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mbiondo25

LAUNDRY NIGHT - a short film shot on 5D Mark III

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Mike, great job. I love how prolific you are. It’s truly inspiring. But more importantly, it was so well done. Great compositions. Amazing color! And really good example of 5D3 ML Raw in lowlight. Did you have to use any noise reduction in post? Also any BTS info... lenses used, audio, ISO, etc... would be greatly appreciated!!!

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On 10/27/2017 at 1:05 PM, mercer said:

Mike, great job. I love how prolific you are. It’s truly inspiring. But more importantly, it was so well done. Great compositions. Amazing color! And really good example of 5D3 ML Raw in lowlight. Did you have to use any noise reduction in post? Also any BTS info... lenses used, audio, ISO, etc... would be greatly appreciated!!!

Thank you! I really appreciate the kind words.

For this film I didn't actually use ML Raw! I was surprised too by the amount of detail in the image. I used my Atomos Ninja 2 to record prores HQ. I wanted to shoot raw on this one but I wasn't going to be able to finish it in time for halloween weekend if I did. We shot this 10 days before it came out. 

The whole thing was filmed using the 24-105 f4 kit lens.

No noise reduction in post.

Audio captured on Rode VideoMic Pro and a few sound effects from soundsnap.

The whole thing was shot at 1600 ISO. 

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20 hours ago, mbiondo25 said:

Thank you! I really appreciate the kind words.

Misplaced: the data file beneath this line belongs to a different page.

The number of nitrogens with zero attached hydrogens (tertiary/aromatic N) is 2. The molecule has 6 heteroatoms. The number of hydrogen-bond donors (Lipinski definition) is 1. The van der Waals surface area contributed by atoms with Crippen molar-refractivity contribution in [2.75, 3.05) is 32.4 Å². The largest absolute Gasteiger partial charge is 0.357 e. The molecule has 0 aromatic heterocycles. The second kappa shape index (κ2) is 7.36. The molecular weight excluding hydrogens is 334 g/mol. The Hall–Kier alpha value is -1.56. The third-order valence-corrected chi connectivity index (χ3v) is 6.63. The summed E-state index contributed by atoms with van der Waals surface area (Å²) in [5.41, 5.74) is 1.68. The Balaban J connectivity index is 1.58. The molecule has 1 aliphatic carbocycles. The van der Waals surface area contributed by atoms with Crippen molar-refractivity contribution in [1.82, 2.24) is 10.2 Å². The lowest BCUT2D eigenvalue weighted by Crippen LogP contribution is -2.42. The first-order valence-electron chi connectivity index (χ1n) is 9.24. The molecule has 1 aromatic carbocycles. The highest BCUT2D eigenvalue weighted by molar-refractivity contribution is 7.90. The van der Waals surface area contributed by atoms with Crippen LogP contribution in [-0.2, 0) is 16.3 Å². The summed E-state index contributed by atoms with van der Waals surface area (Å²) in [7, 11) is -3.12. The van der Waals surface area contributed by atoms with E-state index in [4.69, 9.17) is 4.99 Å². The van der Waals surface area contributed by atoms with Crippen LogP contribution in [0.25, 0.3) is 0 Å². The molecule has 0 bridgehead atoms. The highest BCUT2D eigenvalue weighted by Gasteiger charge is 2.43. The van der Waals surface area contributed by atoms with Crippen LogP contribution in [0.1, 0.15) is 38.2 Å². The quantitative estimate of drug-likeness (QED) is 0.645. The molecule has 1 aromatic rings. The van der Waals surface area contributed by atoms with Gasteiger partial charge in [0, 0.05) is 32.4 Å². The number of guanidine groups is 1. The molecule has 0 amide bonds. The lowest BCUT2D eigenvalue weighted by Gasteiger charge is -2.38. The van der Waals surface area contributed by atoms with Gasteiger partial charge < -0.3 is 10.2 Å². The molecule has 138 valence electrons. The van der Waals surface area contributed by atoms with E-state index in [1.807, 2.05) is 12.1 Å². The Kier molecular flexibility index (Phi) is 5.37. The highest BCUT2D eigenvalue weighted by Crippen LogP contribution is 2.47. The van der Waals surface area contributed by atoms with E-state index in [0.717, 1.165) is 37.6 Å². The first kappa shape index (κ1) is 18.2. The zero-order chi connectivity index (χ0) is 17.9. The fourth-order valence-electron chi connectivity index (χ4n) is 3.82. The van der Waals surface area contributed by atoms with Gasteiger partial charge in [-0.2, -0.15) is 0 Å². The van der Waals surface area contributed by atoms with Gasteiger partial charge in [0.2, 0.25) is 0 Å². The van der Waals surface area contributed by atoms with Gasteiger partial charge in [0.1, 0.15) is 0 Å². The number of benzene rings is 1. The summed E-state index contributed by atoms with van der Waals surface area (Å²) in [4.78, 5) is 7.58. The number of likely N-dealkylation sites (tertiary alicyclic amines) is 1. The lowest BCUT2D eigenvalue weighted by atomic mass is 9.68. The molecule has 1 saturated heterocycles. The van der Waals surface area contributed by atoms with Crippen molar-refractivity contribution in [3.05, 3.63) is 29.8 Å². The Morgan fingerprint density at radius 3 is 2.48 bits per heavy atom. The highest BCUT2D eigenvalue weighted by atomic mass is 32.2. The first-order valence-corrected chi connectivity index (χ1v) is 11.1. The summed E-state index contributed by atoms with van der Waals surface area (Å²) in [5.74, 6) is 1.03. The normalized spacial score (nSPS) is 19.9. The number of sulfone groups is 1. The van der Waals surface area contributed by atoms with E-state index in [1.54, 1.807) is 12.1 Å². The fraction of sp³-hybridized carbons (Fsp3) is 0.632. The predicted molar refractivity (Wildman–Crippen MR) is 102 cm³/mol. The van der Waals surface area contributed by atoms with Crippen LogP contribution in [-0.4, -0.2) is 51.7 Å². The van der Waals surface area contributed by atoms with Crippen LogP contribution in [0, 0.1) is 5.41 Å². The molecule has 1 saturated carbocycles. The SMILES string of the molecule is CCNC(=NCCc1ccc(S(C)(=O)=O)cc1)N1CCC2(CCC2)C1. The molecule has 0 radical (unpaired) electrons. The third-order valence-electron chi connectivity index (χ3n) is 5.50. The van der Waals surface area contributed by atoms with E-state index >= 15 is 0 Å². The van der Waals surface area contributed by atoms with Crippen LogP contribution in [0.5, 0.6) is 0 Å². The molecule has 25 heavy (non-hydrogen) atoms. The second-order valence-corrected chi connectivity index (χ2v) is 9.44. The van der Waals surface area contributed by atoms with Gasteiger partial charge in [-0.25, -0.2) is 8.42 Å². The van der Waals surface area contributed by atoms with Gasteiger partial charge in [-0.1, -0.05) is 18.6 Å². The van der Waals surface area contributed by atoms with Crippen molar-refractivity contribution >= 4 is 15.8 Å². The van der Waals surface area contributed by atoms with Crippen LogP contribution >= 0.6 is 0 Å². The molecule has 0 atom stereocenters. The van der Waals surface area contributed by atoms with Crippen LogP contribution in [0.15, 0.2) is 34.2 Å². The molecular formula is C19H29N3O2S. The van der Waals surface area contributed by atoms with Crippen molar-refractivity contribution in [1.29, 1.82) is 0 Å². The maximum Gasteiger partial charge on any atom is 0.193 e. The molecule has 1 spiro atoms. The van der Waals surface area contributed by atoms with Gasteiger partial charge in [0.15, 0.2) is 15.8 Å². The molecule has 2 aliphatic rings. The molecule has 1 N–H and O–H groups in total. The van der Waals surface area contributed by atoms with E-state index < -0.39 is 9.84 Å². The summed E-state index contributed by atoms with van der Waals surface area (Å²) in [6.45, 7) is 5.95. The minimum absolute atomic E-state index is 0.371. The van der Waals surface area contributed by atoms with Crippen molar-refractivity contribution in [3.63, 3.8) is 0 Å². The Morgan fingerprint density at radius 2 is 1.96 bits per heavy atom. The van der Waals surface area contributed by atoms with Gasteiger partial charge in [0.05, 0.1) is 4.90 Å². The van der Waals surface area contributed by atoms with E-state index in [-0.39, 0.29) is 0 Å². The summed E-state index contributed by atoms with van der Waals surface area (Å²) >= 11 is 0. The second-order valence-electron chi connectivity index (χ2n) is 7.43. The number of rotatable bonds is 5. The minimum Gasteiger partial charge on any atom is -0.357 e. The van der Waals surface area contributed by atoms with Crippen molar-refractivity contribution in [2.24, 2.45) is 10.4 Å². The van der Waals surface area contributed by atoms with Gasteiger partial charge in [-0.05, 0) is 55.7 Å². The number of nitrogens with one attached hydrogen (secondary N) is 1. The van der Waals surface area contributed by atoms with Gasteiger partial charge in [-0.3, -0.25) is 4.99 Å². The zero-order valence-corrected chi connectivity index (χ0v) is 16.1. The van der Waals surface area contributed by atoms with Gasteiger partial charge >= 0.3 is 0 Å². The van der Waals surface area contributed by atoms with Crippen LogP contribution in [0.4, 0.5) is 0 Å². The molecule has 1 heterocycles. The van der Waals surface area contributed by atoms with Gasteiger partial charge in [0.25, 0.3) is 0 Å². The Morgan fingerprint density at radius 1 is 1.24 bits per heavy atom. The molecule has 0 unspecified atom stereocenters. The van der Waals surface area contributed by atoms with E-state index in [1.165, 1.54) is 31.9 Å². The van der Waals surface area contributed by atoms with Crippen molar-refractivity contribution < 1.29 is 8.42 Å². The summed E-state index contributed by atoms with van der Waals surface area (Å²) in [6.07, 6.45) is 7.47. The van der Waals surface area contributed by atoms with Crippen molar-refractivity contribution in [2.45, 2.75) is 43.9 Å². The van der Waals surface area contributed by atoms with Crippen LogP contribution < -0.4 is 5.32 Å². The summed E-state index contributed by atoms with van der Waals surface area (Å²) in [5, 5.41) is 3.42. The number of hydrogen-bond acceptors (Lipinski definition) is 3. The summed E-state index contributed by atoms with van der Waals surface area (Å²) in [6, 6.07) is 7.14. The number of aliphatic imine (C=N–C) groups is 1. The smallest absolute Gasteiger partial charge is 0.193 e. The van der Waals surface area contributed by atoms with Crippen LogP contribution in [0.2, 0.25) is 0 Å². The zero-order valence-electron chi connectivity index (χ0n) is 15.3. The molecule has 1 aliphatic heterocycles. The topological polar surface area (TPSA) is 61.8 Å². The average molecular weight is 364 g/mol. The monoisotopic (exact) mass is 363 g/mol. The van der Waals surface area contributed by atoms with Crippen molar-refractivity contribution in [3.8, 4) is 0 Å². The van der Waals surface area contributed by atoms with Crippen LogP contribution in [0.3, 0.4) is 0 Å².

For this film I didn't actually use ML Raw! I was surprised too by the amount of detail in the image. I used my Atomos Ninja 2 to record prores HQ. I wanted to shoot raw on this one but I wasn't going to be able to finish it in time for halloween weekend if I did. We shot this 10 days before it came out. 

The whole thing was filmed using the 24-105 f4 kit lens.

No noise reduction in post.

Audio captured on Rode VideoMic Pro and a few sound effects from soundsnap.

The whole thing was shot at 1600 ISO. 

I’m surprised that wasn’t Raw. It’s great to see how an external recorder with ProRes will deliver such great footage. Great option for a quicker 5D3 workflow.

Either way, in the end, the story is all that matters and you delivered Mike!!!

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I'm a little late to this but I just wanted to say I enjoyed this. Also, the twist was nice.

Old School Critique

The only thing I would have played with directorialy is I would have had the actor walk towards the bunny in a sense of relief, which would set up a more instense rise when the hand pops out. By standing in place, it builds up anticipation, as if he's "waiting" for the twist. 

Technically,  the framing, lighting and grade was very nice.

At first, the framing was very tight which felt a bit claustrophobic, but you eventually opened it up. I'm a big fan of reverse reveals where it makes sense and I think your pacing was very nice and thoughtful to the piece as a whole.

What I read was in the first frames he was "comfortable" and "insulated" doing something mundane. As you built tension you gradually opened up the framing which made him seem smaller, more vunerable and unprotected. Nicely done. I see you bro. 

The only thing I didn't like was the whip transition of him running up the stairs. It felt out of style to the rest of the film to me. I know as cinematographers we like to try out various tricks, but I'm personally really big on functionality over form when it comes to engaging the audience into the story.

The most effective films keep viewers locked into the story, and so you'll notice use of transitions are very limited to cuts and fades, and in certain films, eh hem Star Wars, wipes.

I feel the cooler, more experimental transitions are better left to music videos or non narratives because the viewer is more engaged in the mood and emotion rather than a cohesive story arch. 

Also, as a motion language thank you for not doing handheld. The technique is being used to death and it's refreshing to see you can have smooth stabilized footage and still build up tension. I feel like this is lost on a lot of modern filmmakers. 

How was the VFX on the hand grabbing the bunny accomplished? I always like to learn how different ppl approach these things. 

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